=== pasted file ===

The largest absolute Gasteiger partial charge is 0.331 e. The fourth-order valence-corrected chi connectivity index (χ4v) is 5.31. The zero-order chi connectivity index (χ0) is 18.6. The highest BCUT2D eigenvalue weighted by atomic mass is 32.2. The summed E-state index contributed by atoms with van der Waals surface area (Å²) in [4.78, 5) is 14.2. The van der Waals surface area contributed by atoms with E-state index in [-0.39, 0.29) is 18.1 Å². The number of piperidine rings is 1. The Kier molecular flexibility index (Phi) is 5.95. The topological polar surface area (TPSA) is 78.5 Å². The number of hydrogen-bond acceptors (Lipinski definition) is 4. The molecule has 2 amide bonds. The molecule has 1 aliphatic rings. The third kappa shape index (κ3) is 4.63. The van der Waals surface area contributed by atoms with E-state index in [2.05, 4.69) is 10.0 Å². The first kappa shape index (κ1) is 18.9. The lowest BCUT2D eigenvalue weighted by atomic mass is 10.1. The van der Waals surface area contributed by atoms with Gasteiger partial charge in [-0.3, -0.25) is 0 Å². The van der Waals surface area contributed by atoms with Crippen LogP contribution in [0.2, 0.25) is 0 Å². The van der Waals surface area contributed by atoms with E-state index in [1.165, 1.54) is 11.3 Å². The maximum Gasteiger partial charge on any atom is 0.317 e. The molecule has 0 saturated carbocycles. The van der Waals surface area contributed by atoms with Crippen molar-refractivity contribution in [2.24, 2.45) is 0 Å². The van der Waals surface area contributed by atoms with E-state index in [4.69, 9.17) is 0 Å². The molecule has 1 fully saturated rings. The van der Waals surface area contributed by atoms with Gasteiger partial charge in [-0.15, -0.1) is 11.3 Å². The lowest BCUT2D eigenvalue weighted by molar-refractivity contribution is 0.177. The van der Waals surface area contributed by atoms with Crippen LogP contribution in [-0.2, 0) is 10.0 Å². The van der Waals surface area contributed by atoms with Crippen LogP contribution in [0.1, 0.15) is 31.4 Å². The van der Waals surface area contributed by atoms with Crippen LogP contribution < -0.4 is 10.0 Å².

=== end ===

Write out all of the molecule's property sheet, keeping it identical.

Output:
The largest absolute Gasteiger partial charge is 0.331 e. The fourth-order valence-corrected chi connectivity index (χ4v) is 5.31. The zero-order chi connectivity index (χ0) is 18.6. The highest BCUT2D eigenvalue weighted by atomic mass is 32.2. The summed E-state index contributed by atoms with van der Waals surface area (Å²) in [4.78, 5) is 14.2. The van der Waals surface area contributed by atoms with E-state index in [-0.39, 0.29) is 18.1 Å². The number of piperidine rings is 1. The Kier molecular flexibility index (Phi) is 5.95. The topological polar surface area (TPSA) is 78.5 Å². The number of hydrogen-bond acceptors (Lipinski definition) is 4. The molecule has 2 amide bonds. The molecule has 1 aliphatic rings. The third kappa shape index (κ3) is 4.63. The van der Waals surface area contributed by atoms with E-state index in [2.05, 4.69) is 10.0 Å². The first kappa shape index (κ1) is 18.9. The lowest BCUT2D eigenvalue weighted by atomic mass is 10.1. The van der Waals surface area contributed by atoms with Gasteiger partial charge in [-0.3, -0.25) is 0 Å². The van der Waals surface area contributed by atoms with Crippen LogP contribution in [0.2, 0.25) is 0 Å². The van der Waals surface area contributed by atoms with E-state index in [1.165, 1.54) is 11.3 Å². The maximum Gasteiger partial charge on any atom is 0.317 e. The molecule has 0 saturated carbocycles. The van der Waals surface area contributed by atoms with Crippen molar-refractivity contribution in [2.24, 2.45) is 0 Å². The van der Waals surface area contributed by atoms with E-state index in [4.69, 9.17) is 0 Å². The molecule has 1 fully saturated rings. The van der Waals surface area contributed by atoms with Gasteiger partial charge in [-0.15, -0.1) is 11.3 Å². The lowest BCUT2D eigenvalue weighted by molar-refractivity contribution is 0.177. The van der Waals surface area contributed by atoms with Crippen LogP contribution in [-0.2, 0) is 10.0 Å². The van der Waals surface area contributed by atoms with Crippen LogP contribution in [0.1, 0.15) is 31.4 Å². The van der Waals surface area contributed by atoms with Crippen LogP contribution < -0.4 is 10.0 Å².